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Investigations of Leg Veins in Cosmonauts after Repeated 6-Month Missions to the RS of the ISS

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The results of occlusion plethysmography examination of leg veins are presented for 11 cosmonauts launched to the Russian segment (RS) of the International Space Station (ISS) for six-month space flights (SFs) at about four-year intervals. Baseline measurements made before the second launch to the ISS showed an increase in the leg volume and a decrease in venous capacity in comparison with the measurements before the first launch. Comparison of the data obtained in months 2 and 5 in two missions showed consistency of individual trends in changes in vein parameters; however, in the second mission the increases in vein capacity and compliance were less pronounced. There were no dramatic differences between the trends and dynamics of vein filling rates in microgravity during the second and the first SFs. It should be assumed that active fitness training in the interval between missions had a positive effect on the leg muscle condition and favored the diminution of the free compliance zone of the leg veins. It was found that repeated participation in six-month SFs had no negative influence on the condition of leg veins of cosmonauts, providing the maintenance of good physical fitness.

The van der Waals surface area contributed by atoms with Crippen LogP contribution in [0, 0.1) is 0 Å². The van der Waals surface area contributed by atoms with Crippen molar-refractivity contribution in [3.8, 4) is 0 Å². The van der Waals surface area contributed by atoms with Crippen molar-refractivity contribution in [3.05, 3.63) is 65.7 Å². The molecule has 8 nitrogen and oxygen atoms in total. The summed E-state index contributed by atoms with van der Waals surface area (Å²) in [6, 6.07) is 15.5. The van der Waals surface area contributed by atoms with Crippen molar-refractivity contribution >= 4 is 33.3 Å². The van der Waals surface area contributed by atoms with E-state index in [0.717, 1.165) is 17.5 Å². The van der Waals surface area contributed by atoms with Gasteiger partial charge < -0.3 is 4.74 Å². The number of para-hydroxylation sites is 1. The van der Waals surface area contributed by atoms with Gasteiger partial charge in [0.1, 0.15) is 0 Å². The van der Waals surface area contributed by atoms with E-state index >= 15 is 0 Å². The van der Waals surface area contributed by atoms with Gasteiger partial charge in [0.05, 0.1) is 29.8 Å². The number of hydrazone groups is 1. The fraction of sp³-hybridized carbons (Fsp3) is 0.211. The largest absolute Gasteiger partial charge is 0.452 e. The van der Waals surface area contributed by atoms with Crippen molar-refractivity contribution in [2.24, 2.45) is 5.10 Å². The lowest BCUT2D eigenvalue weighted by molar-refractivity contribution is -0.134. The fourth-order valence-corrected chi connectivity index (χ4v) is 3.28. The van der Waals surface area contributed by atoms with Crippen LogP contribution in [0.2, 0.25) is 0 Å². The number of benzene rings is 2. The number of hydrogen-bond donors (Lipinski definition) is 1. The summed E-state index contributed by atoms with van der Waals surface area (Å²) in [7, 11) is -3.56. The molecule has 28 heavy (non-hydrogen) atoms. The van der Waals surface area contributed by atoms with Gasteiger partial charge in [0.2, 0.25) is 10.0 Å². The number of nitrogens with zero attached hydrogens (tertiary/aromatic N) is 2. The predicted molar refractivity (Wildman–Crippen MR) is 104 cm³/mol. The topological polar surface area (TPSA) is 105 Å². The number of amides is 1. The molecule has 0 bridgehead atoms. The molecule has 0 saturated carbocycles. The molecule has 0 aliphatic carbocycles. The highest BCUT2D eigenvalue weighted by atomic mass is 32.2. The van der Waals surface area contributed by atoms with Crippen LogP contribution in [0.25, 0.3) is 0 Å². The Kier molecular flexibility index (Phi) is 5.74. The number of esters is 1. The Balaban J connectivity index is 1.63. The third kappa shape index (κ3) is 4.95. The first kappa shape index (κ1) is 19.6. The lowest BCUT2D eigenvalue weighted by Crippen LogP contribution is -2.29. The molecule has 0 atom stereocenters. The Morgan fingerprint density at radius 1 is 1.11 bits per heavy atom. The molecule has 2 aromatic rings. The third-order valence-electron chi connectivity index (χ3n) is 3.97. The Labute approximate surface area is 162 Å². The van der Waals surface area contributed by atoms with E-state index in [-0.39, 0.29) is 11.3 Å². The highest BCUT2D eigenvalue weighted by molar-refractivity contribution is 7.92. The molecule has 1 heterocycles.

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The study was conducted within the State Assignment no. 0130–2014–0006, subject 65.1 (number of state registration 01201370667).

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Correspondence to A. R. Kotovskaya or G. A. Fomina.

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Conflict of interests. The authors declare that they have no conflict of interests.

Statement of compliance with standards of research involving humans as subjects. The experimental procedure was reviewed and approved by the Bioethical committee of the Institute of Biomedical Problems of the Russian Academy of Sciences. All subjects signed the informed consent on participation in the experiment after the explanation of the experimental design.

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Translated by E. Sherstyuk

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Kotovskaya, A.R., Fomina, G.A. & Salnikov, V.A. Investigations of Leg Veins in Cosmonauts after Repeated 6-Month Missions to the RS of the ISS. Hum Physiol 46, 776–779 (2020).

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